The Small Price Effect in Trading Prices: an Experimental Study
Wael Bousselmi  1, *@  , Patrick Roger  2, *@  , Tristan Roger  3, *@  , Marc Willinger  4, *@  
1 : MRM, University of Montpellier
University of Montpellier, MRM Finance
208 Rue Vendémiaire, 34000 Montpellier -  France
2 : Laboratoire de recherche en gestion et économie  (LARGE)  -  Website
université de Strasbourg
Pôle européen de gestion (PEGE) 61, avenue de la Forêt -Noire 67085 STRASBOURG CEDEX -  France
3 : Dauphine Recherches en Management  (DRM)  -  Website
CNRS : UMR7088, Université Paris IX - Paris Dauphine
Place du Maréchal de Lattre de Tassigny 75775 Paris Cedex 16 -  France
4 : Laboratoire Montpelliérain d'Économie Théorique et Appliquée  (LAMETA)  -  Website
Centre international de hautes études agronomiques méditerranéennes [CIHEAM], Institut national de la recherche agronomique (INRA) : UR1135, CNRS : UMR5474, Université Montpellier I
34960 Montpellier cedex 2 -  France
* : Corresponding author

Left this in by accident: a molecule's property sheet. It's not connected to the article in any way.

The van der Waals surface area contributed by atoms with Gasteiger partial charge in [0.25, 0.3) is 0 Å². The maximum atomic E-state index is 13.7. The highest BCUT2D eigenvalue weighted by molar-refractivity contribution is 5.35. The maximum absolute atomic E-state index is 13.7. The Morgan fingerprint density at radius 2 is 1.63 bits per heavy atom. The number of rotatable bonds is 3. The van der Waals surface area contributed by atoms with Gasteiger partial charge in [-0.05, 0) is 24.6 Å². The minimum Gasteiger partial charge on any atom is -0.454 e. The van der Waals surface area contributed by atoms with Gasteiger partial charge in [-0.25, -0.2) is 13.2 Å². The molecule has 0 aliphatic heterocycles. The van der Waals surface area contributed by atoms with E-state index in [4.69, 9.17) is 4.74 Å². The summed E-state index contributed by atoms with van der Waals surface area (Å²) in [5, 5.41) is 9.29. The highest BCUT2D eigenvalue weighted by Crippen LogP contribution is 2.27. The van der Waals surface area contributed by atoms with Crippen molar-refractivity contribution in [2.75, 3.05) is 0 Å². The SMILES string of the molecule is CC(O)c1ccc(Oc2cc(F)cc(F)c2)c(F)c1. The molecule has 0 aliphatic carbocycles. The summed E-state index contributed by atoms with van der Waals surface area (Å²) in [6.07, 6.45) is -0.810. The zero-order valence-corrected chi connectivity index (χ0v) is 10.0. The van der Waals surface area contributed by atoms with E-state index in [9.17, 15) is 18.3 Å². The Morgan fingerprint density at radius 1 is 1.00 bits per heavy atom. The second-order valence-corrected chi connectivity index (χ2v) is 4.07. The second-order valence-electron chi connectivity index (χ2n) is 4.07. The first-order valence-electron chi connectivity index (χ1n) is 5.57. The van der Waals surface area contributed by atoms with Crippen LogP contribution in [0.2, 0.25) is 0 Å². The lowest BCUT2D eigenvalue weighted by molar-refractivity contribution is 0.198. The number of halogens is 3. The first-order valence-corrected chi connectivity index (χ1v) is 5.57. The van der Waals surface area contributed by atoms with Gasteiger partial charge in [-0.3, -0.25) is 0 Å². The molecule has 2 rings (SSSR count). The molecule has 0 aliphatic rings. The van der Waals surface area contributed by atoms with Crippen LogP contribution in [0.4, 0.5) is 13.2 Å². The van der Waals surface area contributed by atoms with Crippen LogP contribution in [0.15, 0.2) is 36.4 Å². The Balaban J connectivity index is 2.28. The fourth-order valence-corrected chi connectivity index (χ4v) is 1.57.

Studies in neuropsychology show that the human brain processes small numbers and large numbers differently. Small numbers are processed on a linear scale, while large numbers are processed on a logarithmic scale. Recent papers in finance and accounting also indicate that market participants exhibit a bias in their perception of the future return distribution of small and large price stocks. In this paper, we report the results of an experiment in which we test for the existence of a small price effect. Our experiment consists in 8 sessions of two sequential experimental markets where the cash-flows and endowments are 12 times higher in one market compared to the other. We find that optimism, measured as the relative difference between transaction prices and fundamental values, is significantly greater in small price markets. This result is obtained both within and across subjects. Our experimental results indicate that price level influences the way people perceive relative price variations (i.e., returns), a result at odds with standard finance theory but consistent with: 1) a number of empirical observations on financial markets; and, 2) the use of different mental scales for small and large prices.

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